Burma announces end of Kachin war, after seizing more areasBy Zin Linn Jan 19, 2013 5:53PM UTC
The Burma information ministry pronounces the Burma Army will stop its fighting against ethnic Kachin rebels, taking into account growing international condemnation. The government’s information ministry on Friday announced a close-down to military operations in Kachin state.
The Lower House of Burma (Myanmar) made a request to the Union Peacemaking Central Committee and KIO/KIA at the second day of the sixth regular session of the First People’s Parliament on 11 January 2013, The New Light of Myanmar said Friday.
The call made by the Lower House to Union Peace-making Central Committee and KIO/KIA says the members of parliament have felt sadness for the local people of Kachin state who have been suffering the consequences of the ongoing war. The fighting caused losses on both sides due to the daily armed conflicts in Kachin state, it says.
It also says that the country has been moving towards a democracy in accordance with the desires of the people as its main concern. Moreover, the request emphasizes that it is not the time to use the power of the gun nowadays. The armed conflicts in Kachin State will never end with the exception of a negotiation process.
The request also says there have been difficulties holding talks between the members of the peace-making team of the government and representatives of KIO/KIA as military action swells in the region. So, in the absence of peace and stability, local people have to survive amid great upset and suffer numerous miseries as they are stuck between the conflict of the two forces.
Therefore, the Lower House has made a request urging the Union Peace-making Central Committee and KIO/KIA to make use of the electronic online negotiation and publicly make their discussions transparent as participants of both peacemaking teams find it hard to cross the threshold to the negotiation table. The request letter says it wishes to ease the military tensions in favor of the people’s voices while building trust through the negotiation. Hence, it would pave the way for the lasting peace, says the request letter signed by the Lower House Speaker Thura Shwe Mann.
Then on 18 January, at the People’s Parliament in the Friday session it immediately called for the ending of the war in Kachin State and to again start peace-talks to create domestic peace as soon as possible.
The call comes after the People’s Parliamentary Representative Daw Dwe Bu from the M’Jangyang Constituency of Kachin State submitted an urgent proposal. The discussion pursued the urgent issue under Section 133 of People’s Parliament Bylaw at the third day of the sixth regular session of the first People’s Parliament (18-1-2013).
It was a pressing proposal urging the People’s Parliament to endorse the proposal in order to immediately stop the exchange of fire between KIO/KIA and government troops in Kachin State. At the same time, it urged them to return to the negotiation table as soon as possible to establish internal peace. All the People’s Parliament representatives approved it without objection.
It is horrendous because the Burma Army has used not only heavy artillery but also enforced gunship helicopters and jet fighters in this military operation against the ethnic Kachin rebels. The news about government airstrikes hits the headlines these days.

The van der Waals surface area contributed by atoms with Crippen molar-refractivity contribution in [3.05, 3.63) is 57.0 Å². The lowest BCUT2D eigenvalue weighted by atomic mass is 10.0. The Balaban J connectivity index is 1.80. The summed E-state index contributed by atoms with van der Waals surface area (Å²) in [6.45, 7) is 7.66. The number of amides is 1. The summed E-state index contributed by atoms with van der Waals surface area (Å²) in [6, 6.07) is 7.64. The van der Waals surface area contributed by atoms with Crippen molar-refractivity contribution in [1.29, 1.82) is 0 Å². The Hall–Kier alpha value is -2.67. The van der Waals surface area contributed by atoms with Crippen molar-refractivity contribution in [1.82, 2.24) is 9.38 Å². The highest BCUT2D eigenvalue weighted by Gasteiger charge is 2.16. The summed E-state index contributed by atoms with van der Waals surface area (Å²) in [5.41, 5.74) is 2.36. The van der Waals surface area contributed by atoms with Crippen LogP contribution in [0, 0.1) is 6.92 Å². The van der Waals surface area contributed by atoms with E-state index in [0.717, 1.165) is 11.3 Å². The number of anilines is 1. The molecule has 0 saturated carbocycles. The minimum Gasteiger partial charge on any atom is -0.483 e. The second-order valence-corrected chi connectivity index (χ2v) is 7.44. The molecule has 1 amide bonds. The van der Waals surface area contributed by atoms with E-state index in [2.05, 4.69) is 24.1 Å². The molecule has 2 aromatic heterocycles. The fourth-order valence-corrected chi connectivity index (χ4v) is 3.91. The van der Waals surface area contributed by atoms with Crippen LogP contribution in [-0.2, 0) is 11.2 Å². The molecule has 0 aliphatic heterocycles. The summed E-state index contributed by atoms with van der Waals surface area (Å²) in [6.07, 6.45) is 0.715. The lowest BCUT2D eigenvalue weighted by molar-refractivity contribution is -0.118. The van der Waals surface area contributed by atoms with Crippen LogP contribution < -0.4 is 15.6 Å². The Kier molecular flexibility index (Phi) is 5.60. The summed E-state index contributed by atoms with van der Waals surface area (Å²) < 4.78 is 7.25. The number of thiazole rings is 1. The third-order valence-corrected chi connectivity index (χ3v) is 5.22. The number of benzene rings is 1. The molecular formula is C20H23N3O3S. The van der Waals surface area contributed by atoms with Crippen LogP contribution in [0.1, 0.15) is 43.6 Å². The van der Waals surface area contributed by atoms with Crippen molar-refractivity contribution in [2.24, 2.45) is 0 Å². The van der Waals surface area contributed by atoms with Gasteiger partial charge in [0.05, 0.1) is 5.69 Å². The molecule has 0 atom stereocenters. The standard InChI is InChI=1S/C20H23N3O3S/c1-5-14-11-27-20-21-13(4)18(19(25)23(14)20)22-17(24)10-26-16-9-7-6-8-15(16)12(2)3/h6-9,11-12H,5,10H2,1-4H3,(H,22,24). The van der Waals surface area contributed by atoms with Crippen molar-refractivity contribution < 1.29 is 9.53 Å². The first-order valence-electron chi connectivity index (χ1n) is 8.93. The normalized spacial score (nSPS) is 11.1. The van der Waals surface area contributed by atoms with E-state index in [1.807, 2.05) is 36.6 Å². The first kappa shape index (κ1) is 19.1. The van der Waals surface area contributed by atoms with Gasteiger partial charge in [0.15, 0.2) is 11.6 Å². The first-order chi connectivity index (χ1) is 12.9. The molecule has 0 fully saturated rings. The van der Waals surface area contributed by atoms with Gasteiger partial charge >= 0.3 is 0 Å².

The United States and the United Nations are warning the Thein Sein government to stop air strikes against the Kachin rebels. The most recent battles have indicated critical expansion in the warfare because the government has ordered airstrikes against Kachin rebels’ headquarters in Laiza.
The Burmese army appears to have indiscriminately shelled the town of Laiza in northern Burma’s Kachin State in violation of the laws of war, Human Rights Watch said Thursday.
“Burmese President Thein Sein needs to order his army commanders to respect the laws of war and end unlawful attacks on civilians,” said Phil Robertson, deputy Asia director. “Both the Burmese army and the KIA should take all necessary precautions to keep the tens of thousands of civilians in and around Laiza from harm’s way.”
There are approximately 90,000 IDPs in Kachin State, with approximately 60,000 residing in sizable camps in KIA-controlled territory along the border with China’s Yunnan province. The Burmese government has repeatedly denied humanitarian access to the United Nations and international aid groups seeking access to displaced people in KIA territory, Human Rights Watch said.
“President Thein Sein should get the message that deliberately denying aid to tens of thousands of war-ravaged people in need is completely at odds with his government’s self-appointed image as champions of rights and reforms,” Robertson said. “Concerned governments should demand an immediate end to Burma’s systematic denial of humanitarian assistance in Kachin State.”
The escalation of air attacks is menacing the country’s reform process. The intensity of the air strikes with the threat of a ground invasion of Kachin administrative capital Laiza further complicated relations between the Burmese government and the Kachin Independence Organization.
According to today’s AP News, Burma’s military declared Friday it will stop its attacks on ethnic Kachin rebels in the country’s north because it has achieved its goal of securing an army outpost there. Whether fighting will actually cease remains unclear, since the Kachin Independence Army has not yet made a similar declaration.
Although the government announced the Burma Army will stop its fighting against ethnic Kachin rebels, the ethnic rebels do not believe the government’s call for peace so far. The reason is that while offering peace, the government forces have been occupying more and more territories known as Kachin land.